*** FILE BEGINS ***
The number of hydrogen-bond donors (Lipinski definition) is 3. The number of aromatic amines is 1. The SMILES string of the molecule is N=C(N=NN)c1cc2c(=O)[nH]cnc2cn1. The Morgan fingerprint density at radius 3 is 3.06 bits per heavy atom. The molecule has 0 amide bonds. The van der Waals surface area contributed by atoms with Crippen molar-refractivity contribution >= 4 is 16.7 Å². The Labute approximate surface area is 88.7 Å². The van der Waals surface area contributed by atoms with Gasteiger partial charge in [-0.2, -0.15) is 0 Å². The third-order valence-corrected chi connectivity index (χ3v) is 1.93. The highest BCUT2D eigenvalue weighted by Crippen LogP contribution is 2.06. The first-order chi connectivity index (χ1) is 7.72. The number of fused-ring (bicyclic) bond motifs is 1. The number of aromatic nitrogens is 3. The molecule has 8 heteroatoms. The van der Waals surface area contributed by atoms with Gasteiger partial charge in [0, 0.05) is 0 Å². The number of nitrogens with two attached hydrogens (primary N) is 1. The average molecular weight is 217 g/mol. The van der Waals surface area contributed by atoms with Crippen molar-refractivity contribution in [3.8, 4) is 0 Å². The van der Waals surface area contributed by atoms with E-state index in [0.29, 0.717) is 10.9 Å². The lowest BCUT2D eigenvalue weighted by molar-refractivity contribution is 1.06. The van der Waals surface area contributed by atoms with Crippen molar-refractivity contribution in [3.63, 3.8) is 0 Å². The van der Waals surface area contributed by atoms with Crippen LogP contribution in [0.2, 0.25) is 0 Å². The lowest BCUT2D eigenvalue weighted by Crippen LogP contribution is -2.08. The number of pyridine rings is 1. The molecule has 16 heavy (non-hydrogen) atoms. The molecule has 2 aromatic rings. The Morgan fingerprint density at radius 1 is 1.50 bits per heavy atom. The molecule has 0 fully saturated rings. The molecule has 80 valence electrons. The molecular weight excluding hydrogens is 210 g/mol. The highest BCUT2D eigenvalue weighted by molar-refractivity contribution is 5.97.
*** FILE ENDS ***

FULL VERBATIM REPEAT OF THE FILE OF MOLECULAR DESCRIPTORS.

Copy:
The number of hydrogen-bond donors (Lipinski definition) is 3. The number of aromatic amines is 1. The SMILES string of the molecule is N=C(N=NN)c1cc2c(=O)[nH]cnc2cn1. The Morgan fingerprint density at radius 3 is 3.06 bits per heavy atom. The molecule has 0 amide bonds. The van der Waals surface area contributed by atoms with Crippen molar-refractivity contribution >= 4 is 16.7 Å². The Labute approximate surface area is 88.7 Å². The van der Waals surface area contributed by atoms with Gasteiger partial charge in [-0.2, -0.15) is 0 Å². The third-order valence-corrected chi connectivity index (χ3v) is 1.93. The highest BCUT2D eigenvalue weighted by Crippen LogP contribution is 2.06. The first-order chi connectivity index (χ1) is 7.72. The number of fused-ring (bicyclic) bond motifs is 1. The number of aromatic nitrogens is 3. The molecule has 8 heteroatoms. The van der Waals surface area contributed by atoms with Gasteiger partial charge in [0, 0.05) is 0 Å². The number of nitrogens with two attached hydrogens (primary N) is 1. The average molecular weight is 217 g/mol. The van der Waals surface area contributed by atoms with Crippen molar-refractivity contribution in [3.8, 4) is 0 Å². The van der Waals surface area contributed by atoms with E-state index in [0.29, 0.717) is 10.9 Å². The lowest BCUT2D eigenvalue weighted by molar-refractivity contribution is 1.06. The van der Waals surface area contributed by atoms with Crippen molar-refractivity contribution in [3.63, 3.8) is 0 Å². The van der Waals surface area contributed by atoms with Crippen LogP contribution in [0.2, 0.25) is 0 Å². The lowest BCUT2D eigenvalue weighted by Crippen LogP contribution is -2.08. The number of pyridine rings is 1. The molecule has 16 heavy (non-hydrogen) atoms. The molecule has 2 aromatic rings. The Morgan fingerprint density at radius 1 is 1.50 bits per heavy atom. The molecule has 0 fully saturated rings. The molecule has 80 valence electrons. The molecular weight excluding hydrogens is 210 g/mol. The highest BCUT2D eigenvalue weighted by molar-refractivity contribution is 5.97.